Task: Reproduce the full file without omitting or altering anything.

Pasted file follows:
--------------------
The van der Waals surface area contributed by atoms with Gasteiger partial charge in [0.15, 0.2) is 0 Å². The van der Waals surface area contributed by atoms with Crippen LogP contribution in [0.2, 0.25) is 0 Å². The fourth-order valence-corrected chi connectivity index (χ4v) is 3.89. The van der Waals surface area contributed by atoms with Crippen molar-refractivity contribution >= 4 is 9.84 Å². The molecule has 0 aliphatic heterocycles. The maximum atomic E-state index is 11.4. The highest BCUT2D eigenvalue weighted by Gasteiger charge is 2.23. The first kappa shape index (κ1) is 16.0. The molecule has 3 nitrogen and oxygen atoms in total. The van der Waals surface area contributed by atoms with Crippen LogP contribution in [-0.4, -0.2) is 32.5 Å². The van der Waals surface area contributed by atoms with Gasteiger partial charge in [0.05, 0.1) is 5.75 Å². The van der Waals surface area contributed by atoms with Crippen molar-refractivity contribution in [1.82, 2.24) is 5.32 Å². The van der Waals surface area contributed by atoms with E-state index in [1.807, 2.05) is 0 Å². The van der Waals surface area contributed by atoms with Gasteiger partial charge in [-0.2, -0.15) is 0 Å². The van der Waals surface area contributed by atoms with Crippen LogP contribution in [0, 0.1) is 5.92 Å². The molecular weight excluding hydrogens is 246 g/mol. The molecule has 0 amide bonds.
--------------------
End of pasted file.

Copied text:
The van der Waals surface area contributed by atoms with Gasteiger partial charge in [0.15, 0.2) is 0 Å². The van der Waals surface area contributed by atoms with Crippen LogP contribution in [0.2, 0.25) is 0 Å². The fourth-order valence-corrected chi connectivity index (χ4v) is 3.89. The van der Waals surface area contributed by atoms with Crippen molar-refractivity contribution >= 4 is 9.84 Å². The molecule has 0 aliphatic heterocycles. The maximum atomic E-state index is 11.4. The highest BCUT2D eigenvalue weighted by Gasteiger charge is 2.23. The first kappa shape index (κ1) is 16.0. The molecule has 3 nitrogen and oxygen atoms in total. The van der Waals surface area contributed by atoms with Crippen LogP contribution in [-0.4, -0.2) is 32.5 Å². The van der Waals surface area contributed by atoms with Gasteiger partial charge in [0.05, 0.1) is 5.75 Å². The van der Waals surface area contributed by atoms with Crippen molar-refractivity contribution in [1.82, 2.24) is 5.32 Å². The van der Waals surface area contributed by atoms with E-state index in [1.807, 2.05) is 0 Å². The van der Waals surface area contributed by atoms with Gasteiger partial charge in [-0.2, -0.15) is 0 Å². The van der Waals surface area contributed by atoms with Crippen LogP contribution in [0, 0.1) is 5.92 Å². The molecular weight excluding hydrogens is 246 g/mol. The molecule has 0 amide bonds.